Travis Mann is sick of this shit. 

For more than a year, he and his neighbors in Building 41 at the Durham Housing Authority-owner McDougald Terrace apartment complex say they’ve have to contend with raw sewage pouring out of a sanitary manhole—and it’s not the first time this has happened. In 2017, in fact, the city’s public works department discovered sewage running from a stormwater pipe at McDougald into a nearby creek. 

The leak, which has not yet been repaired, remains an “open investigation,” says public works official Michelle Woolfolk. “We will close the investigation when there are no more developments from that particular location.” 

The corrupted manhole is located behind Building 41, in a grassy rectangle that anchors a row of tiny rear porches and concrete steps leading from each apartment. Residents first noticed it last year, but its stench was especially pernicious in the summer, when heavy rainfall and hot, humid days produced a smell from hell that saturated the air. 

“It’s been fucked up since last year, and they didn’t do anything about it,” says Mann, a twenty-nine-year-old who was watching his toddler son last Thursday afternoon. “Kids play back there, playing in feces.”

When city officials began their investigation in early August, they found a stormwater drain near the manhole that had been buried under dirt and feces. The mess had denuded the grass surrounding the manhole, turning the topsoil a dull grayish-white.

The city got tired of that shit, too. 

On October 2, the Department of Public Works fined the DHA $47,250 for ten violations associated with the agency’s failure to fix the noxious problem, according to a penalty assessment submitted to DHA chief executive officer Anthony Scott. 

“Evidence supports that sewage has been illicitly discharging into this stormwater drop inlet for an extended period of time,” according to a notice of violation filed with the city manager’s office.

The city ordered the DHA to “immediately and completely” stop the raw sewage leak, immediately remove the soil that has been saturated by the sewage flows, and identify the cause of the leak and repair the underlying problem. 

More than a month later, the DHA was not in compliance. 

“As of [November 8], we continued to see sewage being discharged,” Woolfolk says. “The soil had not been touched, and sewage could be seen bubbling out of the manhole.”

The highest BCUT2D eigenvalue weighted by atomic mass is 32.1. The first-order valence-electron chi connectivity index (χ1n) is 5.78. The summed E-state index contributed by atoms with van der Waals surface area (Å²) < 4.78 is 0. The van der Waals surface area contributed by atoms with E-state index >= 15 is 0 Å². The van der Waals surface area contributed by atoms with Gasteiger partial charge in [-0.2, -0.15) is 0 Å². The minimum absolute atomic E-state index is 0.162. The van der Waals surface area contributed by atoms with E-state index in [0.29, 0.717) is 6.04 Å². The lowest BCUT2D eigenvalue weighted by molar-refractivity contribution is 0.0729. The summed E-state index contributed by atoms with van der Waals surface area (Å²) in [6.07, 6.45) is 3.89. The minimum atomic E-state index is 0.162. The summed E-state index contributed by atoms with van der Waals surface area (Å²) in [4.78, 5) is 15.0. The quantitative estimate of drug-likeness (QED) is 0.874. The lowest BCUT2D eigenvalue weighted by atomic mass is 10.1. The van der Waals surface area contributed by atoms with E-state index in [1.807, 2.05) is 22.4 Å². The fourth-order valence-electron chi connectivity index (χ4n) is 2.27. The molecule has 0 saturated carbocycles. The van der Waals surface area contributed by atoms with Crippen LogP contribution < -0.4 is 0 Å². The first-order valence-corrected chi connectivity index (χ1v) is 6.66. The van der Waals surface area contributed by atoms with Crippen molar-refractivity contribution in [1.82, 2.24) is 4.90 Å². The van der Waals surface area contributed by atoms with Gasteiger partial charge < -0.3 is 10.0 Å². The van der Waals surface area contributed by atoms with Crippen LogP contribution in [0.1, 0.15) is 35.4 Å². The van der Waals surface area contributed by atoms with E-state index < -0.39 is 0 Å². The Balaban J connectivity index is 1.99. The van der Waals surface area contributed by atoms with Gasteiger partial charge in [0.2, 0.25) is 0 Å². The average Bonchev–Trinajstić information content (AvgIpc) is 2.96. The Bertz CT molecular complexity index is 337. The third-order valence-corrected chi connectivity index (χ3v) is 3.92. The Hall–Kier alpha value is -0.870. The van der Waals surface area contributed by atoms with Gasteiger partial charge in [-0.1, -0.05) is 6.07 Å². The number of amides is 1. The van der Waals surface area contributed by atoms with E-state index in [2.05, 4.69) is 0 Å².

Woolfolk says she doesn’t know how long the leak has existed, but she notes that the problem has been there “for a while because the soil is contaminated, and that takes months, weeks.” 

She also unsure whether the DHA has identified the source of the leak, but she says DHA officials have told her the authority has a plumber who now “regularly works on the site.”

Over the next five years, the authority will receive nearly $59 million to renovate five of its public housing projects, including McDougald Terrace, after Durham voters overwhelmingly approved a $95 million bond to fund affordable housing efforts—the largest ever in North Carolina—earlier this month. 

On Friday, Scott told the INDY that McDougald Terrace—the city’s oldest public housing complex, built for poor African Americans in 1957—has been beset by a deteriorating sewer infrastructure that has to be addressed over the long-term, even as his agency deals with immediate issues like the raw sewage problem behind Building 41. 

“We are trying to get the issue resolved and resolved quickly by putting our heads together with the city’s engineers,” he says. The manhole cover repairs alone, he adds, will be “extensive and expensive.”

Because he hadn’t conferred with his staff, Scott declined to answer questions about the stormwater pipe leak from 2017 that the city says is ongoing. 

“I recall problems in another area earlier this year, or late last year,” he says. “The infrastructure is old, and it seems to be failing in certain places.”

As for the manhole, Scott said he expects a contractor “to get to it in the next few days to get the work done.”

Briana Holloway, a twenty-five-year-old single mom who moved into Building 41 this summer with her toddler daughter, says things have improved recently. 

“I just came outside one day, and I quit smelling it,” Holloway says. 

Mann says the toilets still clog in the apartments, and other Building 41 residents say the problem becomes particularly acute on rainy days when sewage overflows across the grass to the sidewalks about thirty yards away. The mess also seeps down a small hill where a retaining wall is located behind the building.

Children who live in the neighborhood avoid the rear of the building, but they can be heard out front complaining about the stench, their parents say.

McDougald Terrace was a tough neighborhood to live in before the sewage leaks made it all the more aggravating.

“I was sick of the smell,” Holloway says. “But we just stay inside because there’s so much going on,” she adds, referring to a drive-by shooting in the neighborhood earlier this month, one of four across the city in a forty-eight-hour period in which two people were killed and eight others were wounded.

At least the hill that slopes down to the retaining wall has been cleaned. Before that, Mann says, the area was strewn with discarded high chairs, strollers, trash, and sewage. He describes it as a gathering place for “crackheads” and “dope fiends.”

“It’s like a big dump,” Mann says. “One kid, we had to go down there and pick him up out of there. He was covered in shit.”